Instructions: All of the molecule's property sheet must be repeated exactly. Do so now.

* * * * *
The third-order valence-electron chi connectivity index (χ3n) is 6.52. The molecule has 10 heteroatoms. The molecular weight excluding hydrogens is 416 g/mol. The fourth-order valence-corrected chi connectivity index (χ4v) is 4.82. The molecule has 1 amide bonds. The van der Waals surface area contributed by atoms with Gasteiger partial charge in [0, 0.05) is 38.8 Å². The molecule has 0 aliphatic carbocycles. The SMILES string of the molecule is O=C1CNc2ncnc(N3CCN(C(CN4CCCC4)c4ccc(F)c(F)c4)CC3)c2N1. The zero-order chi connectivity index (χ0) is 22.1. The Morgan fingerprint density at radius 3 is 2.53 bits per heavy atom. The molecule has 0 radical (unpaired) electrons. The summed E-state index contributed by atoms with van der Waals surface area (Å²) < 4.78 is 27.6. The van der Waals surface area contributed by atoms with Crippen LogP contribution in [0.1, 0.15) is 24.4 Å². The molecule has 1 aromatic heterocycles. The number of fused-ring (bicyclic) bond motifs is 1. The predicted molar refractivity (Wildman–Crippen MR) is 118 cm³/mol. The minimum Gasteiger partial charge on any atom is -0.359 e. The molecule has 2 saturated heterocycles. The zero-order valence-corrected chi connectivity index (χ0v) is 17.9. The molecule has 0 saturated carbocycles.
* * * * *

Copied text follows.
The third-order valence-electron chi connectivity index (χ3n) is 6.52. The molecule has 10 heteroatoms. The molecular weight excluding hydrogens is 416 g/mol. The fourth-order valence-corrected chi connectivity index (χ4v) is 4.82. The molecule has 1 amide bonds. The van der Waals surface area contributed by atoms with Gasteiger partial charge in [0, 0.05) is 38.8 Å². The molecule has 0 aliphatic carbocycles. The SMILES string of the molecule is O=C1CNc2ncnc(N3CCN(C(CN4CCCC4)c4ccc(F)c(F)c4)CC3)c2N1. The zero-order chi connectivity index (χ0) is 22.1. The Morgan fingerprint density at radius 3 is 2.53 bits per heavy atom. The molecule has 0 radical (unpaired) electrons. The summed E-state index contributed by atoms with van der Waals surface area (Å²) < 4.78 is 27.6. The van der Waals surface area contributed by atoms with Crippen LogP contribution in [0.1, 0.15) is 24.4 Å². The molecule has 1 aromatic heterocycles. The number of fused-ring (bicyclic) bond motifs is 1. The predicted molar refractivity (Wildman–Crippen MR) is 118 cm³/mol. The minimum Gasteiger partial charge on any atom is -0.359 e. The molecule has 2 saturated heterocycles. The zero-order valence-corrected chi connectivity index (χ0v) is 17.9. The molecule has 0 saturated carbocycles.